Deshaun Watson still faces the most problematic civil lawsuit

(Warning: This column contains allegations of sexual misconduct.)

It should come as no surprise that when Houston district attorney Tony Busby announced that 20 of his 24 clients had settled civil lawsuits against Cleveland Browns quarterback Deshaun Watson, he spent most of the time talking about one of the plaintiffs who had not resolved matters. .

Ashley Solis.

Tuesday’s settlements are a step toward eventually getting Watson over this scandal and possibly returning to play NFL games, but it was by no means the end, or even close to it.

Solis and three other women still allege sexual assault, harassment, and inappropriate behavior from Watson after he hired them to work as a massage therapist. And Solis has always had a particularly strong case—and thus ugly and dangerous for Watson.

It was Solis who had a well established and professional massage therapy company. It was Watson who was contacted by Watson via Instagram. It’s Solis describing the creepy period leading up to the meeting, claiming that Watson wondered if she’d be alone before spreading naked on the massage table with a small hand towel and repeatedly directing contact to the groin area and then the penis.

Solis testified that she abruptly ended the meeting and cried in front of Watson, which Watson admitted under oath, describing Solis as a “tearful eye”. It’s Solis who received an apologetic text message from Watson, but also one that Solis would consider a threat if she spoke of the encounter.

“I know you have a career and a reputation,” Watson wrote. “And I know you’d hate someone messing with your character, just like I don’t want anyone messing with me.”

It’s Solis that Buzbee hopes to remain the focus.

“Ashley Solis is one of the heroes of this story,” Busby wrote in a statement. “Her case is not settled, and so her story and that of the three other brave women will continue. I look forward to the prosecution of these cases in a timely manner, consistent with other agenda commitments and the court’s schedule.”

Although 20 of the 24 civil lawsuits against Cleveland Browns quarterback, Deshaun Watson, have been settled, the first and most problematic case for him remains. (AP Photo/ Ron Schwane)

In other words, Ashley Solis’ case remains very compelling, and eventually the court will hear it, most likely in 2023.

Watson can either figure out how to settle that, or risk the NFL either delaying its disciplinary decision or swaying in fear of the headlines and potential details that will come up if they make it to court. The association reported on Tuesday that the settlements “have no impact on the collective discipline process,” in the words of spokesperson Brian McCarthy.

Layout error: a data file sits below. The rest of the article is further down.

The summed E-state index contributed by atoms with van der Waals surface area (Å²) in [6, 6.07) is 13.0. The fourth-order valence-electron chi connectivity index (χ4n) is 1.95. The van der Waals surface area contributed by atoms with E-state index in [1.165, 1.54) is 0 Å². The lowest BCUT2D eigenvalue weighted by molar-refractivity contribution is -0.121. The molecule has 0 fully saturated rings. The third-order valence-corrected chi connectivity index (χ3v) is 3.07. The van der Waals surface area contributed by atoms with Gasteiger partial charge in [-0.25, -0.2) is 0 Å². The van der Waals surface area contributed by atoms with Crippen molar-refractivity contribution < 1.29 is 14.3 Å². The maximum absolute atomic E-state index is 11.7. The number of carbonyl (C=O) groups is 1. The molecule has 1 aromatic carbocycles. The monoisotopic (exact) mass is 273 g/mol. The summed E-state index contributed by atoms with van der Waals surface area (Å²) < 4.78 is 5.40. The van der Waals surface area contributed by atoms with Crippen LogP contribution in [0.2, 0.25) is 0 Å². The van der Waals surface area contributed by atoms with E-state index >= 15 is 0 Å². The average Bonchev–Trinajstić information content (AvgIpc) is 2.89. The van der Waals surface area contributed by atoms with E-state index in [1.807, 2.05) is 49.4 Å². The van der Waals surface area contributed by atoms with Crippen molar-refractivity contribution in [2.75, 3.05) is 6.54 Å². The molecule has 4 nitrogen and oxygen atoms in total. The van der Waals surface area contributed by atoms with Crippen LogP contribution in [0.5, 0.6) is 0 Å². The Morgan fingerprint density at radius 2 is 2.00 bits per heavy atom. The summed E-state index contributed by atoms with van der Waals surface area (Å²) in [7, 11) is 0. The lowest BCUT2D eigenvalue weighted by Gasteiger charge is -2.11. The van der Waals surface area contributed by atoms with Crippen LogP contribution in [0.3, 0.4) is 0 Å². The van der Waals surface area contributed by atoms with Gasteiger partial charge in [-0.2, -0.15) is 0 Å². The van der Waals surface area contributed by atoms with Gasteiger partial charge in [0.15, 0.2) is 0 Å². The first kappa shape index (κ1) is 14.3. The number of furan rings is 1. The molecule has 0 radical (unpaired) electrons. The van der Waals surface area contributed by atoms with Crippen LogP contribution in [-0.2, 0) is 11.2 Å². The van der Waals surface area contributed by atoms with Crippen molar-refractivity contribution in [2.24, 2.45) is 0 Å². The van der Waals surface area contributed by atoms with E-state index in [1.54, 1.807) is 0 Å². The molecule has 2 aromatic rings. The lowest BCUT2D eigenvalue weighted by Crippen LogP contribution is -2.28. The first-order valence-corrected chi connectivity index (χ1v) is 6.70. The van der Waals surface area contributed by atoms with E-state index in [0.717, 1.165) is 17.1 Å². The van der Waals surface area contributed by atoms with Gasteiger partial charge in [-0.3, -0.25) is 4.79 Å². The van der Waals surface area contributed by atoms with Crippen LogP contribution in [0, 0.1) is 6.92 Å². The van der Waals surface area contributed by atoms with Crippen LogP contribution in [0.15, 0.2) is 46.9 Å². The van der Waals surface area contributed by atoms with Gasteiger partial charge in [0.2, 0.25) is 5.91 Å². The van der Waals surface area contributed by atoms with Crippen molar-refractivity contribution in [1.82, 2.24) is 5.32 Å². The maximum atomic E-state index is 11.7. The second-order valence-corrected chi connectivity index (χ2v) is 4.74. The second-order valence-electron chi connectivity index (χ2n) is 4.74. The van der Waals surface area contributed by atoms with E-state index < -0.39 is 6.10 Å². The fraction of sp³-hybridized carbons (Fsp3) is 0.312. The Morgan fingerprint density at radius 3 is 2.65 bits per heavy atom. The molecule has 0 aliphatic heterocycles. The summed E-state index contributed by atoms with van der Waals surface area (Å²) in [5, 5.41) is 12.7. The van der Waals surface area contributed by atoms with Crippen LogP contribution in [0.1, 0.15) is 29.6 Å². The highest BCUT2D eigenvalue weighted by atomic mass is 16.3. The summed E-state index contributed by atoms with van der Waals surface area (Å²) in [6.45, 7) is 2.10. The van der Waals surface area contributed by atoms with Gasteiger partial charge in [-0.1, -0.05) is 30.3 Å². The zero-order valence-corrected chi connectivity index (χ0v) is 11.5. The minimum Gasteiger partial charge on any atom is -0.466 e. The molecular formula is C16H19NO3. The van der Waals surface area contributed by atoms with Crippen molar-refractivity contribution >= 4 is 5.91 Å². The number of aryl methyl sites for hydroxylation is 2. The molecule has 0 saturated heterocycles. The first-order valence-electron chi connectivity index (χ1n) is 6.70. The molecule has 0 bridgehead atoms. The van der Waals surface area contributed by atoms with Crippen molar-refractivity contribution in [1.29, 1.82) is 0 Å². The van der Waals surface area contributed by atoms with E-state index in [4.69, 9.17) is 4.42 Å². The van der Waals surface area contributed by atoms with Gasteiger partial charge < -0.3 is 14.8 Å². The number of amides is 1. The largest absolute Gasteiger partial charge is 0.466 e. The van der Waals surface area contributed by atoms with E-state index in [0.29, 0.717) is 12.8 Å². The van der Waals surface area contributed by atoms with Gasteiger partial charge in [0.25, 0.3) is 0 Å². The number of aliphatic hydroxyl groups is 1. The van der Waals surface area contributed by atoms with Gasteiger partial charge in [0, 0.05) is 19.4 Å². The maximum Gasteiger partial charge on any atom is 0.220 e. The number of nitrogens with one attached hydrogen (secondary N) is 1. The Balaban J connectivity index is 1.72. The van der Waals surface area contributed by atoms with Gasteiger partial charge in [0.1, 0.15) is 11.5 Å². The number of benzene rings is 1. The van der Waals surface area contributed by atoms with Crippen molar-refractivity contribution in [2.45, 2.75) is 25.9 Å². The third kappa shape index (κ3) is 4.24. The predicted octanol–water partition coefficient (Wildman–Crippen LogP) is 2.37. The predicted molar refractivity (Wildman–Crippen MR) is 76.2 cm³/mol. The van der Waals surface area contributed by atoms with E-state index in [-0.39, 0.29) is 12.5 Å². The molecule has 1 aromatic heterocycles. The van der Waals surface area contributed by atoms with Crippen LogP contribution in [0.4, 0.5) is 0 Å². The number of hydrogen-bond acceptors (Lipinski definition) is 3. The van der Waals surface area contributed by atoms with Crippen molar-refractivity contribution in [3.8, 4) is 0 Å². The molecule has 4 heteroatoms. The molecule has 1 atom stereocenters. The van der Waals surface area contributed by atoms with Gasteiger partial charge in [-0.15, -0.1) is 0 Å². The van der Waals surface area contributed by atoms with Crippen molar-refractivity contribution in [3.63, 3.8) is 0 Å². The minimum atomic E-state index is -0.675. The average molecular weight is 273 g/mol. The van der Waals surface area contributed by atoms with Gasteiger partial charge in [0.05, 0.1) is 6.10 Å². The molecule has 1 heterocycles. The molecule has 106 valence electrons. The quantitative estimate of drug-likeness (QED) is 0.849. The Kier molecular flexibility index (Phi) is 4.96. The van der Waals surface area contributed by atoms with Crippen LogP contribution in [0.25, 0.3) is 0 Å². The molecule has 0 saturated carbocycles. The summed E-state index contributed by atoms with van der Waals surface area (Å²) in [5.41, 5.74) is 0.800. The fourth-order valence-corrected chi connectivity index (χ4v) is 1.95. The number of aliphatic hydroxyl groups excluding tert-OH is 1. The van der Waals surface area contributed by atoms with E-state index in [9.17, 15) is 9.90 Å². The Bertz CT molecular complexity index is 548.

Watson’s position would ultimately go to former federal judge Sue L. Robinson to determine whether there was a violation. If Robinson believes there is a penalty, she will then recommend the penalty, although in the end it will be Commissioner Roger Goodell, or his designee, who makes the final decision.

This is as much a PR situation for the league as it is player discipline. As such, it would be understandable that the NFL would be concerned about imposing a seemingly light penalty if more details emerged, or an actual trial took place affecting public sentiment.

Or Goodell could put Watson on the commissioner’s exemption list, which would put Watson on indefinite paid leave and could make a final ruling later.

As this continues and the drip and drip of details and lawsuits continue, the situation for NFL Watson’s future has become even more dire. Where a suspension of six or eight matches seemed to be the most likely, almost no one is ruling out an entire season now.

Financially, Watson will be only slightly affected by the NFL penalty. His Cleveland contract is designed to protect as much money as possible. His $45 million signing bonus is untouchable, and his base pay of $1.035 million will be on a game-by-game basis.

However, the 26-year-old still, having held off by Houston for the 2021 season, doesn’t want to miss another full season from his start. And Cleveland, who has committed large financial assets, selective assets and PR assets to acquire Watson, doesn’t want to lose him in 2022 when he has a roster capable of competing for the Super Bowl.

However, we are still here.

Yes, 20 of the 24 have disappeared, which is the hurdle Watson removed. However, those that did remain were still a potential problem, especially Solis.

“The case against Deshaun Watson began with one phone call from a brave and strong woman,” Busby said in a statement.

You will likely end up with the same woman.

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